Three years ago, I put my name forward as a candidate in the 2011 municipal elections. I ran for the position of Trustee on the West Vancouver Board of Education and was honoured when voters in this community elected me to serve in that capacity.
My foray into electioneering also marked my social media debut outside the comfort zone of Facebook.
I dove into Twitter, a platform with which I’ve become very comfortable and which is now a part of how I absorb, consume, and contribute to media on a daily basis. It has also allowed me to create an invaluable network of connections.
After a long time of saying, “I would like to start a blog,” the election also spurred me to start one which I called The Comfort of Why. The best explanation for this title can be found in the speech I made at the first all-candidates’ meeting in 2011 where I said:
I take great comfort in the question why. As long as I’m asking why, I’m thinking, I’m reflecting, I’m challenging. I am looking for answers rather than assuming I have all the answers. I’m seeking information rather than dictating the way that things ought to be perceived.
To me, this questioning is not about undermining a system and disregarding the work that’s been done. It’s about validating what you believe, being responsive and strategic — making changes when they’re needed, when they’re necessary, and making them at the right time.
My first blog entry was posted on October 19, 2011, and it was comprised almost entirely of questions including this one:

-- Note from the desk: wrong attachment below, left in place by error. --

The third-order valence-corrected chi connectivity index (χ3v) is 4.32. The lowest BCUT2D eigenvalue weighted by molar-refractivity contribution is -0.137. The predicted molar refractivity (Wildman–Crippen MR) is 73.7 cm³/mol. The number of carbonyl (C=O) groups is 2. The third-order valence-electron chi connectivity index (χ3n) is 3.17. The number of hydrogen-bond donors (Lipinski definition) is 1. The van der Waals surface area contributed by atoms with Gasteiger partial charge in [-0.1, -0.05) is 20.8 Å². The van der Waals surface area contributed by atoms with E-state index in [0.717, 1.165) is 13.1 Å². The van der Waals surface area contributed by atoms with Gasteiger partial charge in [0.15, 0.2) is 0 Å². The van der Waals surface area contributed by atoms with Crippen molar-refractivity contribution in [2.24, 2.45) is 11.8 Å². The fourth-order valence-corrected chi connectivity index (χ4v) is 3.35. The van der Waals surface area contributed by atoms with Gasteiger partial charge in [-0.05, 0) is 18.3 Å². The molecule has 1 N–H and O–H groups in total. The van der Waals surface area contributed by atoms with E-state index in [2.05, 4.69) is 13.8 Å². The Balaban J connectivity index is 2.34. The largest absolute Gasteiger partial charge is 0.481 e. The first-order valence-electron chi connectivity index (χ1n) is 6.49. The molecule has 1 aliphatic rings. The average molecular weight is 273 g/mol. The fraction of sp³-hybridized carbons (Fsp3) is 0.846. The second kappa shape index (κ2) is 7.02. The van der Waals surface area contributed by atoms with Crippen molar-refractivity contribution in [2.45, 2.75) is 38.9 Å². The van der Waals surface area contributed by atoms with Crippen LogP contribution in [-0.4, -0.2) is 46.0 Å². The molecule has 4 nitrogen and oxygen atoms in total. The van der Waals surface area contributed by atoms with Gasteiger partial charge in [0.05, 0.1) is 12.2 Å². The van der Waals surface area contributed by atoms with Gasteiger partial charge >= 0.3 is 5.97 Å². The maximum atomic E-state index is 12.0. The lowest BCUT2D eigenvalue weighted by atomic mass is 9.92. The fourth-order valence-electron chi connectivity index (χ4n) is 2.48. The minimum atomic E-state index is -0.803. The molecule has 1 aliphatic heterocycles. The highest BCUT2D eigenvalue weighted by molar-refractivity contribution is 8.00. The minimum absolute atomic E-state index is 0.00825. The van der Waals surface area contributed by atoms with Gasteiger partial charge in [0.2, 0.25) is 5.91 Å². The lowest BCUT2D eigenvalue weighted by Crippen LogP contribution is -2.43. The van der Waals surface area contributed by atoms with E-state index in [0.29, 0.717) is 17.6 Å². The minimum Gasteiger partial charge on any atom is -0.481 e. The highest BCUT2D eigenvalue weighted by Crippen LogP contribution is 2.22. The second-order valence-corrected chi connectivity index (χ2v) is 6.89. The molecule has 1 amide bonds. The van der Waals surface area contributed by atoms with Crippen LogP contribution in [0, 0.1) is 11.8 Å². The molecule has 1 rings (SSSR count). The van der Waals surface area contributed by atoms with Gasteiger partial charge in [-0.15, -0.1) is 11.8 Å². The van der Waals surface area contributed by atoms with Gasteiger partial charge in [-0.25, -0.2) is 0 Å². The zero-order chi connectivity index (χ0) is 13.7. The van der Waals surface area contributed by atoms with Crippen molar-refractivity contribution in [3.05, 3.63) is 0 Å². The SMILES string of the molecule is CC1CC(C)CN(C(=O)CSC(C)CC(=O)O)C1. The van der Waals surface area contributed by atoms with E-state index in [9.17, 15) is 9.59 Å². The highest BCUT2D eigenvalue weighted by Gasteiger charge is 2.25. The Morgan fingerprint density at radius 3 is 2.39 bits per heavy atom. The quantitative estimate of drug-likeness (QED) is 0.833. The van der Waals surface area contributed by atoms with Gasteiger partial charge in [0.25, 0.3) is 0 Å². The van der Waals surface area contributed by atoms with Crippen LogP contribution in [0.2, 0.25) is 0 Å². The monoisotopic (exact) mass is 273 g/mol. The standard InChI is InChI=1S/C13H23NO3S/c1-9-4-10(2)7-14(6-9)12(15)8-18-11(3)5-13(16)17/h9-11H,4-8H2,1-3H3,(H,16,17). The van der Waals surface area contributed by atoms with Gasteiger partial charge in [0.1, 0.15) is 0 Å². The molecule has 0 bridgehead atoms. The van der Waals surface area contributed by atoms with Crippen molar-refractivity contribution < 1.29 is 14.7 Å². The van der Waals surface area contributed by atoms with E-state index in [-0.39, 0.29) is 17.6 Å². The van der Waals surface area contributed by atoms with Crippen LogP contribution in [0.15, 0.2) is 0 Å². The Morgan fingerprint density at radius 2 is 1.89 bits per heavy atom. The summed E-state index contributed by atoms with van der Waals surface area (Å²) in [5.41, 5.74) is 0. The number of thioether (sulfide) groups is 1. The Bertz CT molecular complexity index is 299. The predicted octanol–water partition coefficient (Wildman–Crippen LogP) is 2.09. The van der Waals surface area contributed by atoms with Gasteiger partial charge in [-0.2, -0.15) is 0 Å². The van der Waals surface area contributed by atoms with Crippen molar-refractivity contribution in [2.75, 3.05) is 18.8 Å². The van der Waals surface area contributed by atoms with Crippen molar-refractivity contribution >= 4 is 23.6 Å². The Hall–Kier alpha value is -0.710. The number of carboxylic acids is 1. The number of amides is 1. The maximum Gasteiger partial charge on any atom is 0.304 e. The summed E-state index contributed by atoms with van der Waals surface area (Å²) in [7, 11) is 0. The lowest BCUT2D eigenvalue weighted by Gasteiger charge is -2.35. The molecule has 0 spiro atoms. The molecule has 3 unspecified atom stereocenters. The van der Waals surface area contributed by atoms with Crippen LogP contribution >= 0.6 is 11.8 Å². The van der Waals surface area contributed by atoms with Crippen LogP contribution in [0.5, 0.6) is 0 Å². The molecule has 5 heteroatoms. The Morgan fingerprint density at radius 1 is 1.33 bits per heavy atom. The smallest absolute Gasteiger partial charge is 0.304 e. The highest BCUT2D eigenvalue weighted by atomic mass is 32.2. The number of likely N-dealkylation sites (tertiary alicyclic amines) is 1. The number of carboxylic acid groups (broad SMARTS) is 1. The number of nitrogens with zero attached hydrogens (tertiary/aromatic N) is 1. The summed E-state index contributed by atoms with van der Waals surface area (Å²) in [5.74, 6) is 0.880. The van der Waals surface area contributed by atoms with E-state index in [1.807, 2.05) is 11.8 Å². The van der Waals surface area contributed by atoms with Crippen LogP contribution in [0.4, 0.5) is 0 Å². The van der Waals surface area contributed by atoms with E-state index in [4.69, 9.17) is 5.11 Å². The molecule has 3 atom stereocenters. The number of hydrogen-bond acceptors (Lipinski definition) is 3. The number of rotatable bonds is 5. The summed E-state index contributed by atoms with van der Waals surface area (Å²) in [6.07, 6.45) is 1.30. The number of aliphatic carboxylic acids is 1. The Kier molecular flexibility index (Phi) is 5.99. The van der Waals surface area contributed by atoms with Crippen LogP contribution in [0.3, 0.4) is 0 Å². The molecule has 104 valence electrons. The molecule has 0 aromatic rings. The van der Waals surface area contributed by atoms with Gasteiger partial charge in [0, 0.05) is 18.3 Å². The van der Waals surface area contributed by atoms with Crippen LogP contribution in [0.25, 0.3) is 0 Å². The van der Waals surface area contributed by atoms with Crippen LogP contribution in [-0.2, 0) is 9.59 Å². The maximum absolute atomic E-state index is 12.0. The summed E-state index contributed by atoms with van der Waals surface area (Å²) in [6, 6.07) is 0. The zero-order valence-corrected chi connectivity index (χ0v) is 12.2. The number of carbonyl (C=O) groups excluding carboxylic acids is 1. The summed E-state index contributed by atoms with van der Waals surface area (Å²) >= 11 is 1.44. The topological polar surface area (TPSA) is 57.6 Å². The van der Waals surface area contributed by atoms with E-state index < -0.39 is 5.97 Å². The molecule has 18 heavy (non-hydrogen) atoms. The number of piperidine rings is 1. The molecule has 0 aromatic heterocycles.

Consider, too, that the BC Ministry of Education is pushing the concept of “personalized learning in the 21st century”. Why? What does it mean?
My position at the time, in regard to this particular question, was as follows:
Well, I want to be at the table to make sure that if there’s an overhaul of the system it’s done well and it’s done right. That it’s implemented in a way which benefits all students.
After three years of being at the table, I still feel this is a valid question and one that is not being addressed at a provincial level.
I still want to have this conversation. In fact, I feel we must have this conversation if we are to continue to offer our children the best opportunities to learn, to grow, and to find their way in the world.
While I recognize the valuable work that our Board has done in the past three years, in collaboration with the District Leadership Team, our education partners, our educators, and all our employees, I will not be seeking reelection in 2014.
There are a number of factors, but let me focus on three key points.
First, West Vancouver is a community with such depth of talent and with many actively engaged residents who are passionate about education. The deadline for nominations is tomorrow and already seven candidates have filed their papers which means we will have a dynamic and substantive campaign featuring a diverse range of opinions from individuals who all have much to offer.
Second, the most recent job action was very instructive and there are many lessons to be learned in how it played out. One of the most significant learning outcomes for me was to recognize that in order to move the provincial government into action on education, we need much greater direct engagement from the public. That citizens’ voice has to be galvanized if we want to ensure that education is a prominent, if not THE, election issue in 2017.
Finally, education in British Columbia has become such a polarized — and polarizing issue — that what we don’t talk about is education. This discussion — the conversation I’ve always said I wanted to see happen — has been drowned out by criticisms and accusations, by duelling press conferences and media soundbites, by job actions and political posturing.
It’s time that we, as citizens and voters, speak up and get what we want for our children, our society, and our future.
I have some ideas on how we might do just that.
Watch for Part 2.